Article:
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Hefner may have run the Marilyn Monroe shots without her consent, but now he has no problem finding big-name actresses eager to appear in the magazine. The album so far includes Carroll Baker, Arlene Dahl, Ursula Andress, Kim Novak, Susan Strasberg, Elsa Martinelli and Susannah York. Nor is there any trouble getting unknown girls to pose; hundreds apply. Sometimes, though, there is a problem in making the copy that goes with them interesting enough. For instance, the latest Miss January, Playboy said, would love to be a nurse. She was "Albert Schweitzer's fairest disciple. She has read each of the doctor's books at least twice."
The magazine also finds potential Playmates through a network of freelance photographers. A particularly rewarding field is wedding parties; a photographer covering the reception will often spot a comely bridesmaid. If under 21, she must get her parents' written consent. Photographing her is another matter. Getting a nonprofessional model, who has never before posed, in the right mood can take a photographer one whole day, or several. And all the while the photographer must keep in mind Art Director Paul's concept of the Playboy nude. "The idea," he says, "is to think clean."
Zero Garbo. The selection of the right nude from among hundreds of transparencies is taken at least as seriously by the Playboy staff as, say, choosing the proper tribal dance for a lead page in the National Geographic. Dialogue between Art Director Paul and Editor Hefner when choosing pictures for the Playmates-of-the-year feature:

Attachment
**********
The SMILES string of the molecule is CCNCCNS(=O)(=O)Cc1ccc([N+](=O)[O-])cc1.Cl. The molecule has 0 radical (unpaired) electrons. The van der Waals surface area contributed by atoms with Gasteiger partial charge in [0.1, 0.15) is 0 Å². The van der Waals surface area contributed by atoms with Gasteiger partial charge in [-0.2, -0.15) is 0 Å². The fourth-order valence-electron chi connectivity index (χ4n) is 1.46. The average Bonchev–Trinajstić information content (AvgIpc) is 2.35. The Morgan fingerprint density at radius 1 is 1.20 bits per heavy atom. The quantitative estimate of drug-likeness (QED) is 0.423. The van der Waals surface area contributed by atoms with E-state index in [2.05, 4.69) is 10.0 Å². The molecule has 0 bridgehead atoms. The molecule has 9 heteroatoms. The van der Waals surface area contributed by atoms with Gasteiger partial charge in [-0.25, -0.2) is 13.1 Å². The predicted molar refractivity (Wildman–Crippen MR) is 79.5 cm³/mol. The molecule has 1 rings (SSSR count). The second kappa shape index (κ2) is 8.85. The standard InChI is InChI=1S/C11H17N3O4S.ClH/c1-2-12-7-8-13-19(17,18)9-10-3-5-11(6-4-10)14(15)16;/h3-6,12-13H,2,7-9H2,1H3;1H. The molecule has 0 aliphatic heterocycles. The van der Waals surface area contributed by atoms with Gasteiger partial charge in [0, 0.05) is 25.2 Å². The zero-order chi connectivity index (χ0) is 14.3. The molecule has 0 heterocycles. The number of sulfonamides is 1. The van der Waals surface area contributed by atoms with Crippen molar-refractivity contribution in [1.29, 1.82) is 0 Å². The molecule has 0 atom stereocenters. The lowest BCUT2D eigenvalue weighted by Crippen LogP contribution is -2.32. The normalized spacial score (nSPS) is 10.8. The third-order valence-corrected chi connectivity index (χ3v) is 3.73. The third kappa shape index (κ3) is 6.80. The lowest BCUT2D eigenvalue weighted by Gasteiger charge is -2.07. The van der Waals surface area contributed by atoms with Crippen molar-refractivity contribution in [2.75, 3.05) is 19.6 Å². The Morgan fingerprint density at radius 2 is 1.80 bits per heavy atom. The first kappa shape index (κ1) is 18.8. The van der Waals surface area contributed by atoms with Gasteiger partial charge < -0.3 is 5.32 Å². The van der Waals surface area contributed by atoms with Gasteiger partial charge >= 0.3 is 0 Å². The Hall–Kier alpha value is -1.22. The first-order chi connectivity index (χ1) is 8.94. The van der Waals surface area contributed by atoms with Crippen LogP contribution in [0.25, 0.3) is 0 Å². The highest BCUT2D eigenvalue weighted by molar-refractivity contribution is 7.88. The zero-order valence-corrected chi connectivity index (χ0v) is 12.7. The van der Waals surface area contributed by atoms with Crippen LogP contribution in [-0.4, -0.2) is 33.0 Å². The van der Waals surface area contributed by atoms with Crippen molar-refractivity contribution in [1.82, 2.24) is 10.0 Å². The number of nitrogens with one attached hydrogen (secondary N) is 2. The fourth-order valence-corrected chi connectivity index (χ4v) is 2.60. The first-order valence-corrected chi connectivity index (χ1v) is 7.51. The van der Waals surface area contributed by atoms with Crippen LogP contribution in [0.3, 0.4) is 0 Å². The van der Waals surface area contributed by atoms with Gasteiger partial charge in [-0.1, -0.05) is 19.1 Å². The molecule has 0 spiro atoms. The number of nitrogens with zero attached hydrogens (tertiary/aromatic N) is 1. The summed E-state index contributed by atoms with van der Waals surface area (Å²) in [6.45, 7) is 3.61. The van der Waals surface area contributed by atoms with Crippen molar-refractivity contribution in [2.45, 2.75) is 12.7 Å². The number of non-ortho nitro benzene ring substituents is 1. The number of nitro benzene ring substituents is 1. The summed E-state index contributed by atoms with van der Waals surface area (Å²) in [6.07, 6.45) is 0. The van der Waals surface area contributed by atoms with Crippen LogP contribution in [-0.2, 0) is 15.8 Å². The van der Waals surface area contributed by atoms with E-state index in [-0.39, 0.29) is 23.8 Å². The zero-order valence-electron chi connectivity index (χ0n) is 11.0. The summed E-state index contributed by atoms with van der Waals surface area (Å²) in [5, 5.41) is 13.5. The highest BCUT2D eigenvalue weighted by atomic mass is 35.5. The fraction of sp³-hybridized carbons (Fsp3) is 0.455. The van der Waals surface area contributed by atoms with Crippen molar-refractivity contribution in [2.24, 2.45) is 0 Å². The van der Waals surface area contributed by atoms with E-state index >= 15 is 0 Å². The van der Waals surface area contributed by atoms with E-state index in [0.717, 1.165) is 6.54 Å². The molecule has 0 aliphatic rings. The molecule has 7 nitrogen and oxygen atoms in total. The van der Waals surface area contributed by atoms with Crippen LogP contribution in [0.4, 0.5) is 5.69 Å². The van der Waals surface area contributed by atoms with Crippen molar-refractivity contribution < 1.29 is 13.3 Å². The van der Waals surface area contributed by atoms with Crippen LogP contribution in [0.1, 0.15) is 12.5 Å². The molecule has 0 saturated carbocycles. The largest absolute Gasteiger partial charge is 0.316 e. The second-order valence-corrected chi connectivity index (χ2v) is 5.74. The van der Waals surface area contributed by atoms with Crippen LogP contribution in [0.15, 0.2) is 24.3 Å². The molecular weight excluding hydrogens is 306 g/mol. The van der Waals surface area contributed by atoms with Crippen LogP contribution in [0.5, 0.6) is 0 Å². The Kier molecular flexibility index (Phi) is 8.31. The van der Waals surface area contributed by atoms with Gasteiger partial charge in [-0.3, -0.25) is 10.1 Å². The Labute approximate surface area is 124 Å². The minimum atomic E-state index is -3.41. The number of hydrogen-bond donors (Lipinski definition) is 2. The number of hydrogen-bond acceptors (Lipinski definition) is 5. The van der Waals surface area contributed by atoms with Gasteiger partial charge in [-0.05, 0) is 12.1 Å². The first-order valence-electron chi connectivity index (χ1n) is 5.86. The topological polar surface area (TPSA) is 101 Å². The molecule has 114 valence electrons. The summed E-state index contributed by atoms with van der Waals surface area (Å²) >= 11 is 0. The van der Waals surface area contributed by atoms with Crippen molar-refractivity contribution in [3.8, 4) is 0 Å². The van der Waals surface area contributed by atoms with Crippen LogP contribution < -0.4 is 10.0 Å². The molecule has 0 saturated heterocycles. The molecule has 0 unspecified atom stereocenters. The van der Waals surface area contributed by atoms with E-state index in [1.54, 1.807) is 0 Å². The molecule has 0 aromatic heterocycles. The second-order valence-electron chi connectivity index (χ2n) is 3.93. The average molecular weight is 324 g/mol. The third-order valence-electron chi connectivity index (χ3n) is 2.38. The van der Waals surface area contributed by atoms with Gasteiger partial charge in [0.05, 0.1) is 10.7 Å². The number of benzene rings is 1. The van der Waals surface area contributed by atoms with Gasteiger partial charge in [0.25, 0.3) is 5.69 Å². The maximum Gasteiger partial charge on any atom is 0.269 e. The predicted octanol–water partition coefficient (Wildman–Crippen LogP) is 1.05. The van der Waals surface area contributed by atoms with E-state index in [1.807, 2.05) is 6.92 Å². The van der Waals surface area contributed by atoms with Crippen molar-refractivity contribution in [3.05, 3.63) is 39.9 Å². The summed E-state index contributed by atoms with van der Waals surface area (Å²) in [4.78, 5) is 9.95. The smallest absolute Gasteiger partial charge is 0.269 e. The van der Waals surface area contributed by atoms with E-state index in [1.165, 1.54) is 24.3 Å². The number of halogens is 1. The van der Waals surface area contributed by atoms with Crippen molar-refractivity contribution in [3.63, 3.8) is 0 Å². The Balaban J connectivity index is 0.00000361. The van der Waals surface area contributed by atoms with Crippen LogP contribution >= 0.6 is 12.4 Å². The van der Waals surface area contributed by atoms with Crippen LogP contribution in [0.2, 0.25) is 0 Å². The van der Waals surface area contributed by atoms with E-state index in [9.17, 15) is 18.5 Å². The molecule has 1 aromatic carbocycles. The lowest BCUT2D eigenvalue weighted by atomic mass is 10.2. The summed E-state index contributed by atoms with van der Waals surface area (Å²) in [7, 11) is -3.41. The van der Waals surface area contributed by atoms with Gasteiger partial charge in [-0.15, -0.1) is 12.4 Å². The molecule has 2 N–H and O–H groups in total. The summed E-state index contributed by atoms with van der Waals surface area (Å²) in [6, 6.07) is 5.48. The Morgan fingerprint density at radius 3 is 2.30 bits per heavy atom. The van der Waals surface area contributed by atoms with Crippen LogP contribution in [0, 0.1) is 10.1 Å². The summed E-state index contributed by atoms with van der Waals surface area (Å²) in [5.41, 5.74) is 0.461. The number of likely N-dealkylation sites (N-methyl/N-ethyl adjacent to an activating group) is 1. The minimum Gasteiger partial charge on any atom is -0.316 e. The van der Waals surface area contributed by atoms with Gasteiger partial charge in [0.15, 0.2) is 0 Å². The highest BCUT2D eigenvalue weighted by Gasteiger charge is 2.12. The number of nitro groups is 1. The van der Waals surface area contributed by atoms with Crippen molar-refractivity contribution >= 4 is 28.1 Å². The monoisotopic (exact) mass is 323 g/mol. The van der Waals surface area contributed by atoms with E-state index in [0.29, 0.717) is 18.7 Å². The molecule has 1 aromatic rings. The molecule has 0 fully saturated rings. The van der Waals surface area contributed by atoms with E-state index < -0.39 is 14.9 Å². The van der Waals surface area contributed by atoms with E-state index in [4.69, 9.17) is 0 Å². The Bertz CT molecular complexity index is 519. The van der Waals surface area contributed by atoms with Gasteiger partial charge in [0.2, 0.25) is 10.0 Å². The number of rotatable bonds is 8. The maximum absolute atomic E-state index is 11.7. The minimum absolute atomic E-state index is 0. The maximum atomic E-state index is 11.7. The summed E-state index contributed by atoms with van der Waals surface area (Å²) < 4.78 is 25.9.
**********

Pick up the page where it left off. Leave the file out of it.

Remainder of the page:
Paul: This is the best shot of her face.
Hef: That shot makes the girl look too Hollywoodish. She doesn't look natural.
Paul: Don't her breasts look somewhat distorted? ... It looks as if the shots were made on a foggy day. We don't want to mix the reader up. You can't really be sure that this is the same girl.
Hef (viewing new layout): There is something wrong with the angle of that shot. Her thighs and hips look awkward. This doesn't do her justice . . . There must be other aspects to her personality.
Hefner knows exactly what he wants. He likes the young, pouty type without complications or excessive intelligence. Riper beauties he summarily dismisses. "Jeanne Moreau is a fine actress," he once said. "But as a woman she tells me zero. And zero to Greta Garbo. I think that when Sophia Loren was 20 she had a fantastic body. But that is all." To Gershon Legman, a Paris-based writer on sexuality, "Playboy is for the subvirile man who just wants to look. Basically, he's afraid of the girls." Says the Rev. William
Hamilton of Colgate-Rochester Divinity School: "Hefner rightly affirms the goodness of the body, but he misses the beauty and mystery of sexuality."